Milarepa returns home to discover that his dream was true. His mother is dead and the family property is in ruins. Milarepa becomes determined to be a hermit and spend his life meditating.
Milarepa meditates in a cave. When he runs out of food, he begs. He encounters his aunt and uncle, who try to beat and kill him. He saves his life by singing a song to rouse his aunt’s conscience. He saves his life again by faking black magic to intimidate his uncle. He meets his betrothed and makes her the steward of the family land. He instructs her to give the land to his sister, or keep it if his sister dies.
“I am of course opposed to those hypocrites … who, having strong party feelings, strive for the victory of their own party and the defeat for the opposite party. But as for those who are sincere devotees, although they be of different sects and creeds, if their principle be not like the one mentioned above, then there cannot be much disagreement between the aim of the one or the other, so I cannot be opposed to any of them.”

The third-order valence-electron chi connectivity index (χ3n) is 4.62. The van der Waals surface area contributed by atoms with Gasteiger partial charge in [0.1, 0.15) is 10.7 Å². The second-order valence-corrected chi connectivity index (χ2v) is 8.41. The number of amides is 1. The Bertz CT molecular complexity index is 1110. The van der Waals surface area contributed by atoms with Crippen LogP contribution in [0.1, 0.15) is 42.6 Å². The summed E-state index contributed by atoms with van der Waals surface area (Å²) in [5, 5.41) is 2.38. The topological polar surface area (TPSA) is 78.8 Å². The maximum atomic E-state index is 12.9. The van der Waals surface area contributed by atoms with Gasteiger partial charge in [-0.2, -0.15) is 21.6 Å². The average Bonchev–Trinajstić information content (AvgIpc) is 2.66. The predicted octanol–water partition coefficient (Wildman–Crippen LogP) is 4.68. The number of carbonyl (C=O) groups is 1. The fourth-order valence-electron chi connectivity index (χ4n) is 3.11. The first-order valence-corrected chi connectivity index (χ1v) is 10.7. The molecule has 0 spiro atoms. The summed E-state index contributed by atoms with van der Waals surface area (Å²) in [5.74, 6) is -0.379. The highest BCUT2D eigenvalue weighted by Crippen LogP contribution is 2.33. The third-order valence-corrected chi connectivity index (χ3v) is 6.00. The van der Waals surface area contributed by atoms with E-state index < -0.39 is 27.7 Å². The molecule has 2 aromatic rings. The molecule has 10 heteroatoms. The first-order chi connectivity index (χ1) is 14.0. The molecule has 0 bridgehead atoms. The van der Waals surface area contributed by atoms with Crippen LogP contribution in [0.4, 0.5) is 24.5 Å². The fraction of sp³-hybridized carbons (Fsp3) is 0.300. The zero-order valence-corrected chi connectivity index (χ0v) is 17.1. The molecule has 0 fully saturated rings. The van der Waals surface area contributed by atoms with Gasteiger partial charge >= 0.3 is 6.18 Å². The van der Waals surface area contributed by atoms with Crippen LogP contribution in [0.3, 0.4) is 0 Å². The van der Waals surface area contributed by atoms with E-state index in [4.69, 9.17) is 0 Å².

Milarepa’s aunt contrives to gain possession of the family land. She strikes a deal to supply Milarepa with food in exchange for the land. She honors it for a time, and then contrives to scare Milarepa off with threats that the neighbors will be violent. Milarepa sees through his aunt’s deception, but gives her the property anyway. He does this to maintain the peace and to accelerate his own enlightenment by practicing a difficult patience.
Milarepa becomes a hermit and lives off water and nettles. He becomes emaciated and green-skinned. Milarepa’s sister and betrothed discover his location. They visit and give him good food. He has intense pain and cannot meditate. He opens a scroll his guru gave him to open during crisis. It gives him instructions for diet and yogic exercise. He becomes more enlightened and starts to gain psychic powers, including levitation.
He has a number of interesting encounters and conversations.
“Worldly folk regard with shame that which involveth no shame. But that which is really shameful is evil deeds and wily deception; these they do not feel shame in committing. They do not know what really is shameful and what is not.”
“Meditate upon, consider, and weigh deeply the serious facts contained in the biographies of previous saintly lives…”
Summarizes records about Milarepa.
Milarepa has a minor conflict with Pandit Geshe, who persuades his concubine to poison Milarepa. During this conflict, Milarepa exhibits psychic powers. Toward his death he sings hymns and preaches dharma to his disciples.